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J Immunol. 1987 May 15;138(10):3415-8.

Differential ability of human immunodeficiency virus isolates to productively infect human cells.


Isolates of HIV showed distinct differences in the ability to replicate in continuous human hematopoietic cell lines. Moreover, although all PMC cultures obtained from healthy individuals could be infected with HIV, considerable variation in the amount of virus released from different PMC cultures was observed. These biological properties of HIV could not be correlated with clinical state, binding properties of the virus isolates to target cells, or differences in target cell CD4 antigen expression. Some isolates of HIV that could not directly infect the HUT-78 cell line showed productive infection when PMC infected with these viruses were added to this human T cell line. These observations emphasize the importance of cell to cell contact in the spread of virus. The results demonstrate for the first time the differences in the host range specificity of HIV isolates in several individual PMC cultures, and indicate that the optimal isolation of HIV is achieved with normal human PMC rather than established human cell lines.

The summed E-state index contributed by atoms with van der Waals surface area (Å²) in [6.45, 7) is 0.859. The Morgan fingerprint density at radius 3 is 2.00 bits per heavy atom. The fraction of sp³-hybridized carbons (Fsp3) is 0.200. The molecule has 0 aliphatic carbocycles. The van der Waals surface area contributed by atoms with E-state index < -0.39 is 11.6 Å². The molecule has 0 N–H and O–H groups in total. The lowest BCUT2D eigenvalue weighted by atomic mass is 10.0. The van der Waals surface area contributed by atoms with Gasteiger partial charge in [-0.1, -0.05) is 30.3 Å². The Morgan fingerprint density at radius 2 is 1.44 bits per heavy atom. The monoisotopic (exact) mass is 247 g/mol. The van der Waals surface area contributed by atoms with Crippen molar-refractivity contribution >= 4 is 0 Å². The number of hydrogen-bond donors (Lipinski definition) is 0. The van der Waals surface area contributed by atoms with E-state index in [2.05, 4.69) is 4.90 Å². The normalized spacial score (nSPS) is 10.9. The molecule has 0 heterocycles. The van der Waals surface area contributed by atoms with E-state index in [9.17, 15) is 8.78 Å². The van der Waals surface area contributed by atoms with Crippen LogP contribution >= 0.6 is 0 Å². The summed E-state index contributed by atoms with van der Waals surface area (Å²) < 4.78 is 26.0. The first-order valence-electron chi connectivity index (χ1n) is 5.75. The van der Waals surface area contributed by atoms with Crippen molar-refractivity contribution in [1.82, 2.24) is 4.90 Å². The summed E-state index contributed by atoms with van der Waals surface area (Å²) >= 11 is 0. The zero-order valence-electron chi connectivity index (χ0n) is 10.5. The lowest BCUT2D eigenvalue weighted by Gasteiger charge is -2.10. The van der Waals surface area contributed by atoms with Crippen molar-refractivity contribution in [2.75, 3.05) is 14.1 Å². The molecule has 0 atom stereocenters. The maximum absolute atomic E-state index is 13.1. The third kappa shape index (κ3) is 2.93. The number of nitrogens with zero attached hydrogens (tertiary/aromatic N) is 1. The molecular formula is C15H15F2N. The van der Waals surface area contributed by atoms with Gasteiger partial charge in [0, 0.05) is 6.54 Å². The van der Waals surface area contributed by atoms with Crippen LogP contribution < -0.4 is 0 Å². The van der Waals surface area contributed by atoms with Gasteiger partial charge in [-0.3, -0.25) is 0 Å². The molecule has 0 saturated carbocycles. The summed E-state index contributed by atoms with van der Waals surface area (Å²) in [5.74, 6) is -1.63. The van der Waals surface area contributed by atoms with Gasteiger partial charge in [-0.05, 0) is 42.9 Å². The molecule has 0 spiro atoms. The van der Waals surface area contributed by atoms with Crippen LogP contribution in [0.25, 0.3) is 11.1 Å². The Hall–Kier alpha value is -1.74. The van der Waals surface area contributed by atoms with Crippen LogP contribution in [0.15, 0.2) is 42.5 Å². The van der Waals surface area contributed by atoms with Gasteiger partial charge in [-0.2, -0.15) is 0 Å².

[Indexed for MEDLINE]

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